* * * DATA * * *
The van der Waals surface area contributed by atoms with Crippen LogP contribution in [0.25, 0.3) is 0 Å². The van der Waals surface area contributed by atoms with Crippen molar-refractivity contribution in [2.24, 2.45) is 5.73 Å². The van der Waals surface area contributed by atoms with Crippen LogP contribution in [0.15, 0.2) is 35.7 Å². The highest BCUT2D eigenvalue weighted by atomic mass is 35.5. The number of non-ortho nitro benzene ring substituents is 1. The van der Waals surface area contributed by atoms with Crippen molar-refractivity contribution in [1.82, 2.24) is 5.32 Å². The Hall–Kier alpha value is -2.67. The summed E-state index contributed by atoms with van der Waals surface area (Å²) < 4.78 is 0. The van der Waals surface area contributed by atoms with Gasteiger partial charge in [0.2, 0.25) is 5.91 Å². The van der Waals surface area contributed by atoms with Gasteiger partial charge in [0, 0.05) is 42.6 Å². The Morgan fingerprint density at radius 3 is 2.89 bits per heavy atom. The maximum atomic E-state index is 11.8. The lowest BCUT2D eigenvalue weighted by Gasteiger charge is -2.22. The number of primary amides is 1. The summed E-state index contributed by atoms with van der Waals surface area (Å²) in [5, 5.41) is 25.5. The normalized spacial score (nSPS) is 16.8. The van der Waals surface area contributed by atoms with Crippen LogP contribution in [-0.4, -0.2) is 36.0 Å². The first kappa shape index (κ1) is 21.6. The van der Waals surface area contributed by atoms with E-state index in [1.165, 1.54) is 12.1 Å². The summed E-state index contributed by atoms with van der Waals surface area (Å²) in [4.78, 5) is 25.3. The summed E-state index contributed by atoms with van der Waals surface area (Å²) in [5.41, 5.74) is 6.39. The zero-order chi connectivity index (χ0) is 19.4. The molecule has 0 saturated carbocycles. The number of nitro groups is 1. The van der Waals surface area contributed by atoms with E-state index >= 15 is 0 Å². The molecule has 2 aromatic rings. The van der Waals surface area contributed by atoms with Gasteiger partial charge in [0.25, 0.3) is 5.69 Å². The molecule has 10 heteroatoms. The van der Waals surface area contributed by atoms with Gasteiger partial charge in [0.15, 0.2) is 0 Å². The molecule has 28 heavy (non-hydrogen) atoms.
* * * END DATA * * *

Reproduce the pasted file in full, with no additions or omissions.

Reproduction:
The van der Waals surface area contributed by atoms with Crippen LogP contribution in [0.25, 0.3) is 0 Å². The van der Waals surface area contributed by atoms with Crippen molar-refractivity contribution in [2.24, 2.45) is 5.73 Å². The van der Waals surface area contributed by atoms with Crippen LogP contribution in [0.15, 0.2) is 35.7 Å². The highest BCUT2D eigenvalue weighted by atomic mass is 35.5. The number of non-ortho nitro benzene ring substituents is 1. The van der Waals surface area contributed by atoms with Crippen molar-refractivity contribution in [1.82, 2.24) is 5.32 Å². The Hall–Kier alpha value is -2.67. The summed E-state index contributed by atoms with van der Waals surface area (Å²) < 4.78 is 0. The van der Waals surface area contributed by atoms with Gasteiger partial charge in [0.2, 0.25) is 5.91 Å². The van der Waals surface area contributed by atoms with Gasteiger partial charge in [0, 0.05) is 42.6 Å². The Morgan fingerprint density at radius 3 is 2.89 bits per heavy atom. The maximum atomic E-state index is 11.8. The lowest BCUT2D eigenvalue weighted by Gasteiger charge is -2.22. The number of primary amides is 1. The summed E-state index contributed by atoms with van der Waals surface area (Å²) in [5, 5.41) is 25.5. The normalized spacial score (nSPS) is 16.8. The van der Waals surface area contributed by atoms with Crippen LogP contribution in [-0.4, -0.2) is 36.0 Å². The first kappa shape index (κ1) is 21.6. The van der Waals surface area contributed by atoms with E-state index in [1.165, 1.54) is 12.1 Å². The summed E-state index contributed by atoms with van der Waals surface area (Å²) in [4.78, 5) is 25.3. The summed E-state index contributed by atoms with van der Waals surface area (Å²) in [5.41, 5.74) is 6.39. The zero-order chi connectivity index (χ0) is 19.4. The molecule has 0 saturated carbocycles. The number of nitro groups is 1. The van der Waals surface area contributed by atoms with E-state index >= 15 is 0 Å². The molecule has 2 aromatic rings. The van der Waals surface area contributed by atoms with Gasteiger partial charge in [0.25, 0.3) is 5.69 Å². The molecule has 10 heteroatoms. The van der Waals surface area contributed by atoms with Gasteiger partial charge in [0.15, 0.2) is 0 Å². The molecule has 28 heavy (non-hydrogen) atoms.